the Himachalis is almost as indispensable as food, water and
air. No festive occasion, however small, goes without
All regions have their own dances, moulded by the ecology
and the physical environment.
For instance, the Kinnauris of the high north have cluster
formations and strong cohesive lines in their dances while
the women of southern Chamba pirouette, circle and frisk
around, symbolizing spring and open spaces. The movement
patterns and the music cannot be dissociated from the
occupations of the people.
medley of tribes and village communities, HP has an
astonishingly large number of dances, with themes ranging
from seasons and everyday life to myths and legends.
Dances of Himachal
Losar Shona Chuksam : The
Losar Shona Chuksam (Losar is the Tibetan New Year) is an
agricultural festival dance performed by the Kinnauris in
which the movements depict all activities from sowing to
reaping ogla (barley) and phaphar (a local grain).
The dance also includes
innovative pieces like mime. Another dance, the Namagen,
celebrates autumn. The dancers themselves sing while
musicians play the instruments. The drum is the very life of
these folk dances.
The Dangi is a lively women’s dance of the
Chhatrari village in Chamba. The song is like a
question-answer session between the two dancing groups.
Themes vary: the conversation could be between a king and a
poor girl with whom he is in love or between a trader and
The dance begins with a slow tempo but gathers momentum as
the dancers begin to spin.
Another women’s dance is the Sikri, performed during the
Suhi Fair held in spring. The accompanying song tells of the
beauty of flowers and the season, especially the flowering
of the Marua flower.
of Legendary Love Story of Konju and Chanchalo
The Gaddi boys of Chamba often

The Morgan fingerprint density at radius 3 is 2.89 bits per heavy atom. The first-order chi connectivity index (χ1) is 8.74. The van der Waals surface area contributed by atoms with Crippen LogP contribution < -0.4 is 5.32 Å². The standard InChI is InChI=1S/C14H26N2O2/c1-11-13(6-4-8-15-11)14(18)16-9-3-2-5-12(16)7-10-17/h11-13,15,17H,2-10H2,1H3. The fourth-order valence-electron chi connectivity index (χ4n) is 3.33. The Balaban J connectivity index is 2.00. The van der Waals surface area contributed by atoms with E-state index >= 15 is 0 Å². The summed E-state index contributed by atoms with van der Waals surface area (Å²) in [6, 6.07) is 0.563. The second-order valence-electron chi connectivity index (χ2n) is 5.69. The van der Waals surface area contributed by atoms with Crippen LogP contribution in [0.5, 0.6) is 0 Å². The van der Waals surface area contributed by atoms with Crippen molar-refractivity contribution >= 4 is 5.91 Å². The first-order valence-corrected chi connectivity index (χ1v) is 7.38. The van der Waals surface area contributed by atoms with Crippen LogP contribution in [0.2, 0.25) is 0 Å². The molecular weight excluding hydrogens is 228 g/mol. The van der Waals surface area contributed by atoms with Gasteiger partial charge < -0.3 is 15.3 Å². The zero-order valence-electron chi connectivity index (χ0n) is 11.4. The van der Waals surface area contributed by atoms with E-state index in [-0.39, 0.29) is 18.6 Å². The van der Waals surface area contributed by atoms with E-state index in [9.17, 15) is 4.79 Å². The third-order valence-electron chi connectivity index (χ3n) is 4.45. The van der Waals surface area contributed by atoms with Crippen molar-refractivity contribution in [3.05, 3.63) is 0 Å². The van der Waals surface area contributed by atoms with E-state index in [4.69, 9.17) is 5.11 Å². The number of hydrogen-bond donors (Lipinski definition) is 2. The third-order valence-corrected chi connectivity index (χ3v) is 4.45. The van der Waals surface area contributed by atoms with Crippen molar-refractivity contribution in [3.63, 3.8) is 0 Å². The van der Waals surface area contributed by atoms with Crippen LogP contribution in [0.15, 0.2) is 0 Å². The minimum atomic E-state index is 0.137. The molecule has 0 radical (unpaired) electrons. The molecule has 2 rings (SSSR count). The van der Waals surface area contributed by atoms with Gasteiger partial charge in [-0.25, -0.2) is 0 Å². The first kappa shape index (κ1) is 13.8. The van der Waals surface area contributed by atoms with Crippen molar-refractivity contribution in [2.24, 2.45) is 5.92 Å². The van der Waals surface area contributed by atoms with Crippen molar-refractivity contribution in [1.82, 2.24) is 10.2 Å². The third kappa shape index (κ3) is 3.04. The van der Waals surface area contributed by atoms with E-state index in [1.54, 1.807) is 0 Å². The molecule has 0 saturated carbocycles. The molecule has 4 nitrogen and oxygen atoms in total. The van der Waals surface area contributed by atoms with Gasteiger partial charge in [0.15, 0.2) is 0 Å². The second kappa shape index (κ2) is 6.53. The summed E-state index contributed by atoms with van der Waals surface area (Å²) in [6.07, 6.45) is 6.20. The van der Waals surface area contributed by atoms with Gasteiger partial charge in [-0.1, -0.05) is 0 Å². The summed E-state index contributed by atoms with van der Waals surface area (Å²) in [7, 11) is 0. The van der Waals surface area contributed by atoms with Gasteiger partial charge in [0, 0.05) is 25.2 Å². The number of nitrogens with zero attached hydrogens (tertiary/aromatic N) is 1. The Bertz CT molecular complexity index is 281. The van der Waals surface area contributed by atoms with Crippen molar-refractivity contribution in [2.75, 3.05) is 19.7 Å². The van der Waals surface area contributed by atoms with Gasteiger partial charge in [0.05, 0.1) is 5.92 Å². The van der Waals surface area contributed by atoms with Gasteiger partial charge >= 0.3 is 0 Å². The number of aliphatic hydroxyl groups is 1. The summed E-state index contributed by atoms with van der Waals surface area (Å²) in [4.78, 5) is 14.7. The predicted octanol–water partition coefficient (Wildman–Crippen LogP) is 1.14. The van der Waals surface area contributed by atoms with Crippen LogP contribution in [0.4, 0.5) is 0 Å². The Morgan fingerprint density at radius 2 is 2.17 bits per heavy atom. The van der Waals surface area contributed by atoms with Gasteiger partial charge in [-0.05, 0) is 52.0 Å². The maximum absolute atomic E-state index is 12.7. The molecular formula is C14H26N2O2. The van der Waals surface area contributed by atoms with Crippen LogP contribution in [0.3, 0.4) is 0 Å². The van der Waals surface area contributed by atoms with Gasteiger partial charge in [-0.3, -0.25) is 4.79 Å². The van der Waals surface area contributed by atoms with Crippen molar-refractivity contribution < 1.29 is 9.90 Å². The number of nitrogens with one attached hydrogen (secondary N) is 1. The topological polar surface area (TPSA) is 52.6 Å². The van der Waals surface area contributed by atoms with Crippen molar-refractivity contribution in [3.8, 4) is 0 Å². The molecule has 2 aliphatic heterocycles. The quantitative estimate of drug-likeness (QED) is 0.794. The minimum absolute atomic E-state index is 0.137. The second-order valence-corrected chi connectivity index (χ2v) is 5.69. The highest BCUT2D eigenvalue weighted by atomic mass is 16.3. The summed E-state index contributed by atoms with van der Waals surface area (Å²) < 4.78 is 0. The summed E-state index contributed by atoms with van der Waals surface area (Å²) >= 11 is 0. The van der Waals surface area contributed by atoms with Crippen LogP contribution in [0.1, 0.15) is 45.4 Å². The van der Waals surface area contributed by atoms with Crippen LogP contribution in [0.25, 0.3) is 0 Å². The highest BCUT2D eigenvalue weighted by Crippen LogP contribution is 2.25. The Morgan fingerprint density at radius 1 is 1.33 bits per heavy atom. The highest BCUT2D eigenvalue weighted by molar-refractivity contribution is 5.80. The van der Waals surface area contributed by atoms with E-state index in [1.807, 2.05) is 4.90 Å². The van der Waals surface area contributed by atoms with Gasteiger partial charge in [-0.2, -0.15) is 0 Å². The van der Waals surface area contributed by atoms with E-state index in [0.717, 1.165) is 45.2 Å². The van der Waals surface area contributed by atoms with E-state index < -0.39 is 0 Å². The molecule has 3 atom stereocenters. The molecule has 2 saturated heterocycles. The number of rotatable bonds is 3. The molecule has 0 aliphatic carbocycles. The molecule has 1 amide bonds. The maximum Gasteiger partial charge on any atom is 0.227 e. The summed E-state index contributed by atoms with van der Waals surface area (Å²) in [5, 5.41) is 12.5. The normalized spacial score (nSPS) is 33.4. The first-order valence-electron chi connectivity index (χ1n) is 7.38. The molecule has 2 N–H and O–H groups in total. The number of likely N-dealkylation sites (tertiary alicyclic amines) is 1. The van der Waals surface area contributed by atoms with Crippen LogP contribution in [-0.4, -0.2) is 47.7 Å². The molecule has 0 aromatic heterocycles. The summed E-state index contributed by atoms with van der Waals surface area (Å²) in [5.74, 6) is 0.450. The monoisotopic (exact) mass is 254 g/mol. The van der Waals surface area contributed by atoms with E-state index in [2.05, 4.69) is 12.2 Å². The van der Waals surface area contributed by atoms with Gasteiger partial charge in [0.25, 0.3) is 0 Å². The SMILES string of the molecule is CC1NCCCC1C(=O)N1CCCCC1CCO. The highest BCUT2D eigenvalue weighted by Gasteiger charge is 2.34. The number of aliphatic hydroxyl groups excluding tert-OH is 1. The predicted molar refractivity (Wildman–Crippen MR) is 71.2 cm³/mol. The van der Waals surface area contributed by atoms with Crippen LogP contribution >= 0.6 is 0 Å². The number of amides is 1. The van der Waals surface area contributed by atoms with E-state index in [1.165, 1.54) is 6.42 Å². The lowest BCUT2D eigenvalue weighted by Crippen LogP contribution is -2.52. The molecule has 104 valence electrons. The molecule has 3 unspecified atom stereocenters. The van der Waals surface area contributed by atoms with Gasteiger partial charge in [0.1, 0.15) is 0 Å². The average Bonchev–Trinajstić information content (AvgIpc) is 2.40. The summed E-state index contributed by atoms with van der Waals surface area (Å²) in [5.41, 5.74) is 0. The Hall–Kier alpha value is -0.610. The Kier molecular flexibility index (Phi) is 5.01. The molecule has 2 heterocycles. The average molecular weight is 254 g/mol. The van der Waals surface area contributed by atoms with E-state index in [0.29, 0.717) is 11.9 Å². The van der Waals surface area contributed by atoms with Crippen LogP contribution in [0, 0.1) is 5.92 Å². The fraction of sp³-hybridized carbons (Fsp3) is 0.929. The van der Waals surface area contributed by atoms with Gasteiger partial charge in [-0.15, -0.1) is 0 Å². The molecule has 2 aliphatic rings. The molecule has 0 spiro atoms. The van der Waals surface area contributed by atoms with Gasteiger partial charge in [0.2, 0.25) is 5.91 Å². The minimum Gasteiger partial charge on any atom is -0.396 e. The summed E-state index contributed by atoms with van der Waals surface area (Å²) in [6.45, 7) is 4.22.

sing the legendary love story of Konju and Chanchalo.
The tale goes that Konju used to brave perilous rivers and
wild animals at midnight to visit his ladylove, Chanchalo.
But Chanchalo fears for his life as his rivals have guns.
She pleads with him to go back and so the song ends with the
sad parting of the lovers who exchange a ring and a scarf:
In your hand is a silk
and my ring is on your finger,
As a token of our undying love.
My lustrous black eyes, O Konju, often
Admired by you, are now filled with tears
Symbols of our hopeless love…
Gee Dance :
The Gee dance of Sirmaur is performed during the festival of
Lohri. Singers stand in a curve with instrumentalists while
individual dancers (boys or girls) rise one by one to dance
to the music.
A peculiar custom related to
this dance is that only girls born in the village it is
being performed in can partcipate in it. Brides who may have
come from other villages cannot dance it in their husband’s
They can dance the gee only in
their parental village. The Rasa, another dance from Sirmaur,
has a carefully thought-out pattern and lasts for a long
The dancers form chains (pindi-bandhas)
or concentric circles and the songs (mostly love stories)
are in a question-answer form.
A host of musicians accompany
the singers, and you might sometimes find the male dancers